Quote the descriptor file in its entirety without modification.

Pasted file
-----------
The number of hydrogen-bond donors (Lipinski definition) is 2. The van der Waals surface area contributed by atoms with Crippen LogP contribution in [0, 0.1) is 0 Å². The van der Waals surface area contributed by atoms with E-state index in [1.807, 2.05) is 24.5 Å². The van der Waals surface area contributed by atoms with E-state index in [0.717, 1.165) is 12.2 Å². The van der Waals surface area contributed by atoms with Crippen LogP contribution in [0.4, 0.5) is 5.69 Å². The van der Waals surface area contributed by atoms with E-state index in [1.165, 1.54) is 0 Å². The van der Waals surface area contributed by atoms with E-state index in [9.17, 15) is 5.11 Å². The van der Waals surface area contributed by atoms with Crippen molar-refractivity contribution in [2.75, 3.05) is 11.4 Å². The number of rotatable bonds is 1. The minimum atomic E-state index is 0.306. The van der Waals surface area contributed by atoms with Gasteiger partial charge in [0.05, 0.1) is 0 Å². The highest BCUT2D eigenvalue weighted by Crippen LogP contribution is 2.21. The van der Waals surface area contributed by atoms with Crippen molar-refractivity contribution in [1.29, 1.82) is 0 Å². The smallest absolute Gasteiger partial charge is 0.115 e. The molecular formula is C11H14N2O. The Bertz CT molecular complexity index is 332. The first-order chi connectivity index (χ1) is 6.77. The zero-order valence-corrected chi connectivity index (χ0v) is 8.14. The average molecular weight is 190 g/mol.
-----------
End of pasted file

The number of hydrogen-bond donors (Lipinski definition) is 2. The van der Waals surface area contributed by atoms with Crippen LogP contribution in [0, 0.1) is 0 Å². The van der Waals surface area contributed by atoms with E-state index in [1.807, 2.05) is 24.5 Å². The van der Waals surface area contributed by atoms with E-state index in [0.717, 1.165) is 12.2 Å². The van der Waals surface area contributed by atoms with Crippen LogP contribution in [0.4, 0.5) is 5.69 Å². The van der Waals surface area contributed by atoms with E-state index in [1.165, 1.54) is 0 Å². The van der Waals surface area contributed by atoms with E-state index in [9.17, 15) is 5.11 Å². The van der Waals surface area contributed by atoms with Crippen molar-refractivity contribution in [2.75, 3.05) is 11.4 Å². The number of rotatable bonds is 1. The minimum atomic E-state index is 0.306. The van der Waals surface area contributed by atoms with Gasteiger partial charge in [0.05, 0.1) is 0 Å². The highest BCUT2D eigenvalue weighted by Crippen LogP contribution is 2.21. The van der Waals surface area contributed by atoms with Crippen molar-refractivity contribution in [1.29, 1.82) is 0 Å². The smallest absolute Gasteiger partial charge is 0.115 e. The molecular formula is C11H14N2O. The Bertz CT molecular complexity index is 332. The first-order chi connectivity index (χ1) is 6.77. The zero-order valence-corrected chi connectivity index (χ0v) is 8.14. The average molecular weight is 190 g/mol.